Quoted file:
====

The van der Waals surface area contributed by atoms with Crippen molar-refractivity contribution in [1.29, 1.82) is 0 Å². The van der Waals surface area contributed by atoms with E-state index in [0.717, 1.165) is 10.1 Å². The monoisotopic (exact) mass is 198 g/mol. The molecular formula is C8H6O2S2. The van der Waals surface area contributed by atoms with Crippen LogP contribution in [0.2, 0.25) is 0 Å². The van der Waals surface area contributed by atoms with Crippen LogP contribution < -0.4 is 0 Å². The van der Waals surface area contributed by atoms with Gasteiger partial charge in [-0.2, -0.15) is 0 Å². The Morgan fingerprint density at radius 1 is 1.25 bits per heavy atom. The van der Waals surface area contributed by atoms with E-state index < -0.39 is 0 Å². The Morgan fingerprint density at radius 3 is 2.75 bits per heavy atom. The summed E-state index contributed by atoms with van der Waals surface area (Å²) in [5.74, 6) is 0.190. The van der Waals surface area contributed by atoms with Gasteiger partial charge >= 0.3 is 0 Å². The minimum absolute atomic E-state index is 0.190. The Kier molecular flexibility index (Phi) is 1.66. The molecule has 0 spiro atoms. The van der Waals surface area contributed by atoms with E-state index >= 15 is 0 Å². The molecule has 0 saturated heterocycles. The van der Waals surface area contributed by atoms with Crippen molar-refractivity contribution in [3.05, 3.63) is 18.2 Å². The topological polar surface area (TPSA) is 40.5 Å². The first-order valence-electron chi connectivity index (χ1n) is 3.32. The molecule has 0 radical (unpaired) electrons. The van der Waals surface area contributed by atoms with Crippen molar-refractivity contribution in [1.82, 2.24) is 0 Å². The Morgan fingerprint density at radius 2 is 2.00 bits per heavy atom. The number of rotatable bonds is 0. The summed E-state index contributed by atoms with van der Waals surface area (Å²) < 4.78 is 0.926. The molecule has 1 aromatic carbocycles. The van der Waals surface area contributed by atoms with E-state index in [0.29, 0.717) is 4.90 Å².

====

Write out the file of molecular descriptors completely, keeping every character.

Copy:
The van der Waals surface area contributed by atoms with Crippen molar-refractivity contribution in [1.29, 1.82) is 0 Å². The van der Waals surface area contributed by atoms with E-state index in [0.717, 1.165) is 10.1 Å². The monoisotopic (exact) mass is 198 g/mol. The molecular formula is C8H6O2S2. The van der Waals surface area contributed by atoms with Crippen LogP contribution in [0.2, 0.25) is 0 Å². The van der Waals surface area contributed by atoms with Crippen LogP contribution < -0.4 is 0 Å². The van der Waals surface area contributed by atoms with Gasteiger partial charge in [-0.2, -0.15) is 0 Å². The Morgan fingerprint density at radius 1 is 1.25 bits per heavy atom. The van der Waals surface area contributed by atoms with E-state index < -0.39 is 0 Å². The Morgan fingerprint density at radius 3 is 2.75 bits per heavy atom. The summed E-state index contributed by atoms with van der Waals surface area (Å²) in [5.74, 6) is 0.190. The van der Waals surface area contributed by atoms with Gasteiger partial charge >= 0.3 is 0 Å². The minimum absolute atomic E-state index is 0.190. The Kier molecular flexibility index (Phi) is 1.66. The molecule has 0 spiro atoms. The van der Waals surface area contributed by atoms with E-state index >= 15 is 0 Å². The molecule has 0 saturated heterocycles. The van der Waals surface area contributed by atoms with Crippen molar-refractivity contribution in [3.05, 3.63) is 18.2 Å². The topological polar surface area (TPSA) is 40.5 Å². The first-order valence-electron chi connectivity index (χ1n) is 3.32. The molecule has 0 radical (unpaired) electrons. The van der Waals surface area contributed by atoms with Crippen molar-refractivity contribution in [1.82, 2.24) is 0 Å². The Morgan fingerprint density at radius 2 is 2.00 bits per heavy atom. The number of rotatable bonds is 0. The summed E-state index contributed by atoms with van der Waals surface area (Å²) < 4.78 is 0.926. The molecule has 1 aromatic carbocycles. The van der Waals surface area contributed by atoms with E-state index in [0.29, 0.717) is 4.90 Å².